Mazel tov on your upcoming wedding!
To schedule a conversation with one of our clergy to discuss ritual opportunities for you and your partner, please contact Audrey Okaneko in the Temple office, 805-964-7869.
A Jewish wedding, kiddushin (holy union) is an ancient tradition where two people join together as partners in life, love, and the creation of a family. A married couple also signs on to collaborate with Gd in bringing repair, tikkun, to the world.
Prior to a Jewish wedding a couple will have a series of conversations with a rabbi or cantor to prepare for the wedding. These conversations often include some spiritual and marital consultation, discussion of the historic aspects of a traditional Jewish wedding ceremony, and planning of the details of the couple’s particular ceremony.
A Jewish wedding draws on blessings that date back thousands of years. The ceremony is based on two major blessings and therefore has two major parts.
The first part of the Jewish wedding is called Erusin (betrothal). This is the first blessing said under the huppah (wedding canopy) over a cup of wine that declares that these two people are physically and intimately to be solely for one another. The second major component of the a Jewish wedding ceremony is Nisuin (nuptials) and includes the saying of the Sheva Brachot, Seven Blessings, offered over a cup of wine describing the couple as the metaphoric first couple, Adam and Eve, in the Garden of Eden and the cosmic significance of two people joining together as one, created in Gd’s image.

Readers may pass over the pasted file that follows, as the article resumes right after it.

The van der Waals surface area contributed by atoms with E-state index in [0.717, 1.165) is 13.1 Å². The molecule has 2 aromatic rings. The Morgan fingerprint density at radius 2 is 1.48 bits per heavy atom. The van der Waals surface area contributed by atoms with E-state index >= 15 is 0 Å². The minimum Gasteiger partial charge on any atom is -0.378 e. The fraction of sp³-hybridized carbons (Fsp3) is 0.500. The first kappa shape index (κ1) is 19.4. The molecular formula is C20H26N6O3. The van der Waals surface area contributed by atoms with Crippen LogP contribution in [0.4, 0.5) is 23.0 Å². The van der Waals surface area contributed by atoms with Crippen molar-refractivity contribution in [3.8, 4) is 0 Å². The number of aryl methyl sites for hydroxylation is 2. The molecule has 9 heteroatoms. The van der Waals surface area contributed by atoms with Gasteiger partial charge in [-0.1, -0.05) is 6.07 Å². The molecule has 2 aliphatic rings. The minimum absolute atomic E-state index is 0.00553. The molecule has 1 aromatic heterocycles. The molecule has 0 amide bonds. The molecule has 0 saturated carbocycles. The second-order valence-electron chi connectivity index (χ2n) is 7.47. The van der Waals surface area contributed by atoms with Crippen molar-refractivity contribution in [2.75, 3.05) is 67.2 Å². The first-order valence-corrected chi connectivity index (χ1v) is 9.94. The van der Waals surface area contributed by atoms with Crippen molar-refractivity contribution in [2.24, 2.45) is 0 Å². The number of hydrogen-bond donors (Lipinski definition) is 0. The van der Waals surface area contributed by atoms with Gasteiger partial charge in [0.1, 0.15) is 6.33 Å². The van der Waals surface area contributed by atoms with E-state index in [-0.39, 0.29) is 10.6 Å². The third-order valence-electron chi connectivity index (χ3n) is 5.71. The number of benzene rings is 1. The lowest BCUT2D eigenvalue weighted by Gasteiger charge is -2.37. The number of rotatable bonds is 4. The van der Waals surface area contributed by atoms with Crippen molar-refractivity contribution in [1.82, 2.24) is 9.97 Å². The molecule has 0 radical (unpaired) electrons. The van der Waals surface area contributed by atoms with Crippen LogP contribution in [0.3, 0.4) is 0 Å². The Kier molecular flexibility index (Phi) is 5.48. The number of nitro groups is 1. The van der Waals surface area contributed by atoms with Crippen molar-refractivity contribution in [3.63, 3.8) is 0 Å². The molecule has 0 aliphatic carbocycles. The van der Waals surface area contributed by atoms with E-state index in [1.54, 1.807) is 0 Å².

Other Jewish wedding components often include: the veiling ceremony called the bedeken, the circling of the couple, each person around each other, the exchange of rings and ancient words of betrothal, the signing and reading of a ketubah, a contract of marriage, and of course the breaking of the glass.
There are many other traditions and customs that can further offer opportunities for the Jewish wedding to be a source of spiritual reflection and growth including:
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-going to the mikvah, ritual bath, to prepare for the big day,
-studying Torah together,
-choosing to not see one another for a period of time before the wedding,
-tisch, meaning table, ceremonies for each person prior to wedding, to toast and roast and bless the person about to marry
-wearing a kittel, a white simple robe worn by grooms,
-dawning kippot, head coverings, fasting on the day of one’s wedding,
-and the very sweet and practical custom of immediately following the ceremony the couple retreating into yichud, a private room away from guests to be together, alone as a married family.
The couple will discuss these and the other components of a traditional Jewish wedding ceremony with the clergy.